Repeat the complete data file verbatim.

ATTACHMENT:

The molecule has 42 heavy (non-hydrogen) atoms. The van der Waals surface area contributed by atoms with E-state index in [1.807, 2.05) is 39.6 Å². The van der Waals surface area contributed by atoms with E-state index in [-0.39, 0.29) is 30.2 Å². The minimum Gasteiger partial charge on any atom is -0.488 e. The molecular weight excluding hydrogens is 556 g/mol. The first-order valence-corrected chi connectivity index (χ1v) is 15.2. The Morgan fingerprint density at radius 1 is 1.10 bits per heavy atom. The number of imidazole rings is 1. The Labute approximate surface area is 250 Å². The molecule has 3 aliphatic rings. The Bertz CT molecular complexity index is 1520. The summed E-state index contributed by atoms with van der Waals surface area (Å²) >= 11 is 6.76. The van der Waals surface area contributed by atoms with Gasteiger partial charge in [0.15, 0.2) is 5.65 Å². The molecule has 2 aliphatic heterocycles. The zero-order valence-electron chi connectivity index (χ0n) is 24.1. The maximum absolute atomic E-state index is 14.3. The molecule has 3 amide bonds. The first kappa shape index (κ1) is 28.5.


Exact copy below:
The molecule has 42 heavy (non-hydrogen) atoms. The van der Waals surface area contributed by atoms with E-state index in [1.807, 2.05) is 39.6 Å². The van der Waals surface area contributed by atoms with E-state index in [-0.39, 0.29) is 30.2 Å². The minimum Gasteiger partial charge on any atom is -0.488 e. The molecular weight excluding hydrogens is 556 g/mol. The first-order valence-corrected chi connectivity index (χ1v) is 15.2. The Morgan fingerprint density at radius 1 is 1.10 bits per heavy atom. The number of imidazole rings is 1. The Labute approximate surface area is 250 Å². The molecule has 3 aliphatic rings. The Bertz CT molecular complexity index is 1520. The summed E-state index contributed by atoms with van der Waals surface area (Å²) >= 11 is 6.76. The van der Waals surface area contributed by atoms with Gasteiger partial charge in [0.15, 0.2) is 5.65 Å². The molecule has 2 aliphatic heterocycles. The zero-order valence-electron chi connectivity index (χ0n) is 24.1. The maximum absolute atomic E-state index is 14.3. The molecule has 3 amide bonds. The first kappa shape index (κ1) is 28.5.